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Involve women in tackling digital gender divide

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In least developed countries, women are 33% less likely to use the Internet than men.
In least developed countries, women are 33% less likely to use the Internet than men.

To minimise the digital gender divide, women need to be much more involved in the design and development of technologies and policies that affect their lives.

This is one of the recommendations from a report, jointly published by the Internet Society and the Association for Progressive Communications (APC), outlining ways in which policymakers can facilitate the Internet's positive potential through an enabling framework for women's digital inclusion.

"Digital policies have too often been designed and implemented with little female participation and with too little attention paid to the needs of users, particularly those who have less experience of online activity. Women should be at the forefront of digital development, not merely an afterthought," the report says.

"Overall estimates of the gender digital divide are insufficient, however, for policy and programme development. We need to reach deeper by asking women about their own experiences of the Internet, including the barriers they face in accessing it, using it, and participating in the development of it."

Another crucial aspect to consider is that national contexts vary greatly in both gender equality and digital development, and appropriate policies and interventions will also differ between different nations.

"While there are many common issues, there is no one-size-fits-all solution to the gender digital divide. If they wish to overcome digital disadvantage and promote digital development, governments, business and other stakeholders need to pay attention to these different contexts in developing those policies, programmes and business plans."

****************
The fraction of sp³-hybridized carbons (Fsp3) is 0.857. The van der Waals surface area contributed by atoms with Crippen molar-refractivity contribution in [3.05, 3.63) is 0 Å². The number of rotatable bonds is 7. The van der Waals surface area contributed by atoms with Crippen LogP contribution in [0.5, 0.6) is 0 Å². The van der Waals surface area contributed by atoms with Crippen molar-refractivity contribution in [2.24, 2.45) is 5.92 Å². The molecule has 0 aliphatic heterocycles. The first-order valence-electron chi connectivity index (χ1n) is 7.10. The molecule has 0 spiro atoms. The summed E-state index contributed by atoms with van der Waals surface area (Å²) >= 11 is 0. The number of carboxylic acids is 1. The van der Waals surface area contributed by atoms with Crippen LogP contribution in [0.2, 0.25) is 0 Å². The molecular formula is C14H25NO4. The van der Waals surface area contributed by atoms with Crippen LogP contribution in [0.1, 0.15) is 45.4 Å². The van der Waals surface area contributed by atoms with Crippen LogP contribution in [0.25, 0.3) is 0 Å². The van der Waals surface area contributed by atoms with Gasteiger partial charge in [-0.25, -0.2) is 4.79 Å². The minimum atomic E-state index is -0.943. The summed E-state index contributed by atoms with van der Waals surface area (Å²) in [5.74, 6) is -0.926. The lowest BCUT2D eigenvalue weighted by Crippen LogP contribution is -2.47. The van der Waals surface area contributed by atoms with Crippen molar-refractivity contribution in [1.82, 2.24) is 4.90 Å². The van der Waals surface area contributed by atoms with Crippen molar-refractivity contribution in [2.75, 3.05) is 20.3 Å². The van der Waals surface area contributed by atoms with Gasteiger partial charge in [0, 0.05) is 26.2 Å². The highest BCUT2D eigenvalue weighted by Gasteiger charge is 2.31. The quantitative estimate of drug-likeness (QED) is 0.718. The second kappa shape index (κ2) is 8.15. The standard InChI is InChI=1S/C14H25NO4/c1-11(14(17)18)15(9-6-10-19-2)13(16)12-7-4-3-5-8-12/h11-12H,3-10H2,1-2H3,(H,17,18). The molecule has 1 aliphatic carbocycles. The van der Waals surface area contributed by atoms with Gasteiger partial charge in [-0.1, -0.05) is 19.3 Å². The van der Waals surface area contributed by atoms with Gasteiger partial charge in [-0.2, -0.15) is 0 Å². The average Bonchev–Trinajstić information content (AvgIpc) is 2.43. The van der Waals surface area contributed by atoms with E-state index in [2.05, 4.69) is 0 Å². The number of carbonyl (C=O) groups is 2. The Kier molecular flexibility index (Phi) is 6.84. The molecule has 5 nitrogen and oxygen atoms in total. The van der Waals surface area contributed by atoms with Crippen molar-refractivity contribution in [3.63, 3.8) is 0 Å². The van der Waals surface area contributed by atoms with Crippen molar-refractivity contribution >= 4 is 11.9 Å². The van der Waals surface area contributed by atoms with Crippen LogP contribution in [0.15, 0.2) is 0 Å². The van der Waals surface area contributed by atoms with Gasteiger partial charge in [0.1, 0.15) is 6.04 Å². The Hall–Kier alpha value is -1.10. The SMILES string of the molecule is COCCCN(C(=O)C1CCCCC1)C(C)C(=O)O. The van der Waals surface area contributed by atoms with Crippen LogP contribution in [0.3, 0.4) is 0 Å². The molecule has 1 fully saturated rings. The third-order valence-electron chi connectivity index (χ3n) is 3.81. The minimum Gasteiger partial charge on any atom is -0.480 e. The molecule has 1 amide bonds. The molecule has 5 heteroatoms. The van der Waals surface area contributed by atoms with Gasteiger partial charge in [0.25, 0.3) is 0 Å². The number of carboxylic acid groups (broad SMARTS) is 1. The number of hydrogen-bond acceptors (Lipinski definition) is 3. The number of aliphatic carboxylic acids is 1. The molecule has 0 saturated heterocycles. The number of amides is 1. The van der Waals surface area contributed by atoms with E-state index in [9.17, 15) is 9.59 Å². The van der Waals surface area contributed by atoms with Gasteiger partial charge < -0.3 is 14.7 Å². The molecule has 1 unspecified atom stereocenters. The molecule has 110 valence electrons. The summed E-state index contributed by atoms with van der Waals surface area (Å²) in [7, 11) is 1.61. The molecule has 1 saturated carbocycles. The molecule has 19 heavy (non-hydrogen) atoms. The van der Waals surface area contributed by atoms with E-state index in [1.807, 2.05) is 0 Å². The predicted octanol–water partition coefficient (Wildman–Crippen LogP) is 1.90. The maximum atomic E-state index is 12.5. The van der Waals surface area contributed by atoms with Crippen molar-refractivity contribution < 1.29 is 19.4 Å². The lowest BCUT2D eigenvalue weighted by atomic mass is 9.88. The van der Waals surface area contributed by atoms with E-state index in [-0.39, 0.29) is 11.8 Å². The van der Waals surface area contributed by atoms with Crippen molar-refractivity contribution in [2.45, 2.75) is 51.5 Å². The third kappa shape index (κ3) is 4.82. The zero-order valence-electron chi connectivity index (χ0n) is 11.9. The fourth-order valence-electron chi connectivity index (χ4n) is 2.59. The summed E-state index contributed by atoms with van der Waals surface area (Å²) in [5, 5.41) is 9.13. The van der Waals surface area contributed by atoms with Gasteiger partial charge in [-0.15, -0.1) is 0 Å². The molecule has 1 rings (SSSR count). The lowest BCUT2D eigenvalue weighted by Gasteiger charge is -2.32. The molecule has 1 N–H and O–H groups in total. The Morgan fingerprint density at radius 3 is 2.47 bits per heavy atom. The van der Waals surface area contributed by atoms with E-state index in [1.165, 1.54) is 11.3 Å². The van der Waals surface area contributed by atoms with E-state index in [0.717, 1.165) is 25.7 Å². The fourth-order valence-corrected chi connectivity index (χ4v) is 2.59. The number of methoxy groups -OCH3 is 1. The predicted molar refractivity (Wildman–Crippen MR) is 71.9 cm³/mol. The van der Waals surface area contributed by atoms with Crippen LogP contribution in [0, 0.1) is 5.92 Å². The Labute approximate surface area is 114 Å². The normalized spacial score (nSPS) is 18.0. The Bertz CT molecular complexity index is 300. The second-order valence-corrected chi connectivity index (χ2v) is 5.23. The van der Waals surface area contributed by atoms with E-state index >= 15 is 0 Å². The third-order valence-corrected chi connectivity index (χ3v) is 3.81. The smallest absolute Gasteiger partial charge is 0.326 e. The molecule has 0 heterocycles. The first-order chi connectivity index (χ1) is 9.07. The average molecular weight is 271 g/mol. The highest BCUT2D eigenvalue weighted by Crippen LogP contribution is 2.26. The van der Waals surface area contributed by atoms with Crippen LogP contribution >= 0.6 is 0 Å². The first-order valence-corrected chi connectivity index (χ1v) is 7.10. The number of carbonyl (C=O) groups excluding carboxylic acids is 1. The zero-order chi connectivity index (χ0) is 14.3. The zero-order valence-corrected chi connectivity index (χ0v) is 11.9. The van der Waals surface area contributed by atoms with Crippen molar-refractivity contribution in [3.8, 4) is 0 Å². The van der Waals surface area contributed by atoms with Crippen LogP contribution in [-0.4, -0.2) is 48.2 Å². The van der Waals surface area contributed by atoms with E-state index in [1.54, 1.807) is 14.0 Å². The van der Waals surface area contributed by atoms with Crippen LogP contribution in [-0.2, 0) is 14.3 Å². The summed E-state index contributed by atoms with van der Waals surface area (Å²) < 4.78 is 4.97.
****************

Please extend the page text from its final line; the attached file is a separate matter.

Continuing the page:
Much wider impact

The report builds on work by the G20, which in August committed to paying "special attention" to the digital gender divide, and also expressed the intention to "reflect about impactful strategies and steps to bridge the digital gender divide".

"The ability to access and use the Internet effectively is central to women's digital inclusion. Research has shown that when women gain meaningful Internet access and participate in evolving knowledge societies, it is not only women that benefit. Their families, villages, communities and countries also gain from their empowerment," the report says.

"Promoting Internet access for women is therefore much more than an issue of gender equality; it is an essential part of the economic, social and political development of the countries in which women live."

In its Digital Economy Ministerial Declaration, the G20 says the main obstacles to gender digital inclusion are access, affordability, lack of education, skills and technological literacy, and inherent gender biases and socio-cultural norms.

APC and the Internet Society add that the main barriers impacting women's digital inclusion are structural and cultural inequalities, the digital ecosystem, and digital infrastructure barriers.

Balancing skills, speed, cost

As things stand today, many women continue to be left behind in digital development.

According to the research, globally women are 12% less likely to use the Internet than men, while in low- and middle-income countries, the gap between women's use and that of men is 26%. This gender digital gap is least pronounced in developed countries, and most pronounced in least developed countries, where women are 33% less likely than men to use the Internet.